What is Epilepsy?
Epilepsy is a neurological disorder which mainly affects the central nervous system. It is a chronic and non-communicable disorder associated with unpredictable seizures which affec the body and can result in injuries hence is a physical condition too.
Anyone can develop Epilepsy at any age, at any point of time and anywhere. It usually affects people of all ages and races.
What Causes Epilepsy?
Epilepsy has no identifiable cause. Some with no clear cause can blame their genetic profile. Sometimes the triggers run in families. It can be caused due to the way some genes have been manipulated to work. Brain infections or Brain injuries can change the way how neurons work. Thus, leading to seizures. Brain malformations, lack of oxygen during birth, maternal drug use, and low blood sugar level at the time of birth can lead to Epilepsy in newborns. In adults and children, brain injuries, fever, brain tumour, progressive genetic disorder, and other genetic factors can cause onset of Seizures. Stroke and Alzheimer’s disease during old age.
Epilepsy is affecting 3.4 million people worldwide, and over 150,000 new cases are diagnosed each year accounting for 0.6% of the global burden of disease.
Looking at the numbers, the severity of the disorder is self-explanatory. It is likely to affect 1 in 26 people in their lifetime. Approximately 2.2 million Americans and roughly 1 million people in Japan are living with Epilepsy. Over 6, 00,000 people in the UK have Epilepsy. In Europe, at least 6 million people have epilepsy, and 15 million Europeans will have one seizure at some time in their lives. Moreover, 80% of people living with it are from low- or middle-income countries. Out of which 70% of them if diagnosed properly can live a seizure free-life.
Now, what exactly is a seizure?
A SEIZURE is a sudden alteration of behavior, a sudden surge in the brain activity that affects how a person acts or behaves. There present cells in the
There are different types of Seizures.
Generalized onset Seizures affect both sides of the brain cells simultaneously. It results in an epileptic person to stare aimlessly, jerking movements, limp or tense muscles, repeated spasms or continuous eye twitching.
Focal onset Seizures affect one side of the brain. And if a person is completely aware of the happenings around during a seizure it is Focal Onset Awake Seizure. If a person loses awareness then it is referred to as Focal onset Impaired Seizure. It includes lip-smacking, running or chewing, continuous rubbing of hands or clapping or behavioral and emotional changes.
There exist phases of Seizures.
Seizures have a beginning, a middle and an end. Although not everyone going through a Seizure may feel or go through each of the phase listed above
Stay Safe during a SEIZURE
- Maintain composure and Stay Calm.
- Stay with the person until the seizure is over and the person is fully alert.
- Ease the person to the floor.
- Get rid of any sharp objects, any neck or wrist bands, and eyeglasses to prevent any injuries. Protect the head.
- Do not try to give CPR or try to feed the person any kind of food. Do not try to hold the person.
- Look for help if the seizure lasts for more than 5 minutes.
- What causes Epilepsy?
- Head trauma or any type of brain injury can result in Epilepsy.
Diagnostic methods for Epilepsy ranges from Blood testing to Brain Imaging. Electroencephalogram (EEG) is the most common method to diagnose Epilepsy. This method includes placing electrodes on the brain to study the changes in brain electrical waves. Then there is High-density EEG as well in which the placement of electrodes is way more compact. Computerised-Tomography (CT) Scan which uses x-Rays, MRI uses powerful radio magnets to make a detailed view of the brain.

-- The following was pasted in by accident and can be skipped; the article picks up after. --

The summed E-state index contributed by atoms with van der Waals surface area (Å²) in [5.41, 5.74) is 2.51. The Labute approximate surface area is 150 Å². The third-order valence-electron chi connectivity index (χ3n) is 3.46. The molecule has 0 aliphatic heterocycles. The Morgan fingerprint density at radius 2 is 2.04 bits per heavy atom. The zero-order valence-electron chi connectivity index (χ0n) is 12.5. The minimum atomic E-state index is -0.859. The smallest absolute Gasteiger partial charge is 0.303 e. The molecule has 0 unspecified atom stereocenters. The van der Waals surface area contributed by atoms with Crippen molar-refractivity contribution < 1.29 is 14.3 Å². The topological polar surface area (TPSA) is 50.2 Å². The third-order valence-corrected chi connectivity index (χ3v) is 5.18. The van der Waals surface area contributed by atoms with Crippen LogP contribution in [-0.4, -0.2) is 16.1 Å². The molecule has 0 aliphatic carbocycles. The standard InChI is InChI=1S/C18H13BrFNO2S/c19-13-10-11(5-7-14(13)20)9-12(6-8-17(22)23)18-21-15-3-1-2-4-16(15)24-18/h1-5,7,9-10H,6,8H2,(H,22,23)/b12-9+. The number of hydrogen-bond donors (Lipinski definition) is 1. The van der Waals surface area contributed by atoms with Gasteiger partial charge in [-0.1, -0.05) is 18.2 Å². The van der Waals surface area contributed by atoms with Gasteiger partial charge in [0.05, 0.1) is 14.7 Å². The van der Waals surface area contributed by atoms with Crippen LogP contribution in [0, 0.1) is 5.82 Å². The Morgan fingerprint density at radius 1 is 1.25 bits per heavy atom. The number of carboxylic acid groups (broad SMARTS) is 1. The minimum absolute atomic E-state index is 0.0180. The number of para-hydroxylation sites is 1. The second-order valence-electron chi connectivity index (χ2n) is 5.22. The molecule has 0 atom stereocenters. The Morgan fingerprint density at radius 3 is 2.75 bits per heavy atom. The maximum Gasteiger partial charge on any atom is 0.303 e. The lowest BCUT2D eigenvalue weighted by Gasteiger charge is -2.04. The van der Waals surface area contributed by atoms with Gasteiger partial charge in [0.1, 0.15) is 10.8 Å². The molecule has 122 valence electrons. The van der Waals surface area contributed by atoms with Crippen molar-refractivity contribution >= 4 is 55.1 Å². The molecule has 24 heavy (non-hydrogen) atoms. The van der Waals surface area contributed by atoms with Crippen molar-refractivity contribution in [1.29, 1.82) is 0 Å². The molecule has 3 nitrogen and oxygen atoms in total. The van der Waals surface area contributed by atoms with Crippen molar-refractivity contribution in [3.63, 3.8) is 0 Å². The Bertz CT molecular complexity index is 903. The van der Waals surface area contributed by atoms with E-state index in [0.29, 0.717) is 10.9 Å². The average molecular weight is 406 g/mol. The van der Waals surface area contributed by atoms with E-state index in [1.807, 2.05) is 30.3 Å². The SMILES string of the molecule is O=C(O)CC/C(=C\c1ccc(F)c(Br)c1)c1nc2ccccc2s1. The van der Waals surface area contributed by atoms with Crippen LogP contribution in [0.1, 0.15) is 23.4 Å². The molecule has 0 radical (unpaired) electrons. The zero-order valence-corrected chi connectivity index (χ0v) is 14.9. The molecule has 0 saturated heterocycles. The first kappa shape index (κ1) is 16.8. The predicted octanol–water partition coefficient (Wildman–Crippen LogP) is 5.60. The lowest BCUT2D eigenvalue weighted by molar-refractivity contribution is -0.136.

Seizures can be controlled.
Medications can help people live a seizure-free life. The current market for Epilepsy is dominated by the use of several Anti-epileptic drugs (AEDs). They have the potential to treat the seizures completely in almost 70% of the cases. Antiepileptic Drugs (AEDs) which can be broadly classified as per their mechanism of action, these are Gamma-Aminobutyric Acid (GABA) Enhancers/ Inhibitors, Calcium Channel Blockers, Sodium (Na) Channel Blockers, medication inhibiting both Ca and Na Channel Blockers, AMPA Receptor Blockade, the new AEDs falling under the category of Synaptic vesicle protein 2a (SV2a) vesicle inhibition, the plant-based approved cannabidiol, Epidiolex, which is the only approved therapy in this category. These medications do have the side effects- mild ones include skin rashes, fatigue, dizziness, and the severe ones include suicidal thoughts, depression and severe rashes. Finding the right dosage is critical for the patient as well as the Doctor. Because the right medication in the right amounts can change the lives of the epileptic-patients.
When the medications fail, surgery is opted. Doctors try to remove the specific part of the brain that is causing seizures keeping in mind that it doesn’t affect any vital functions of the brain like motor function, speech, vision or hearing.
There are dietary options as well which have shown benefits to 70% of the patients. Ketogenic Diet is a special high fat, adequate protein,
Epilepsy poses an economic burden to health care systems and the affected ones. The impact may vary depending upon the severity, duration and the income group of the country. Even if the economic impact doesn’t affect much the social stigma associated can cause much more harm than expected. Social acceptance matters the most.
The Road Ahead
Delveinsight believes that the current market of Epilepsy will slightly increase in the upcoming years with the emergence of several new Antiepileptic Drugs while few of them with a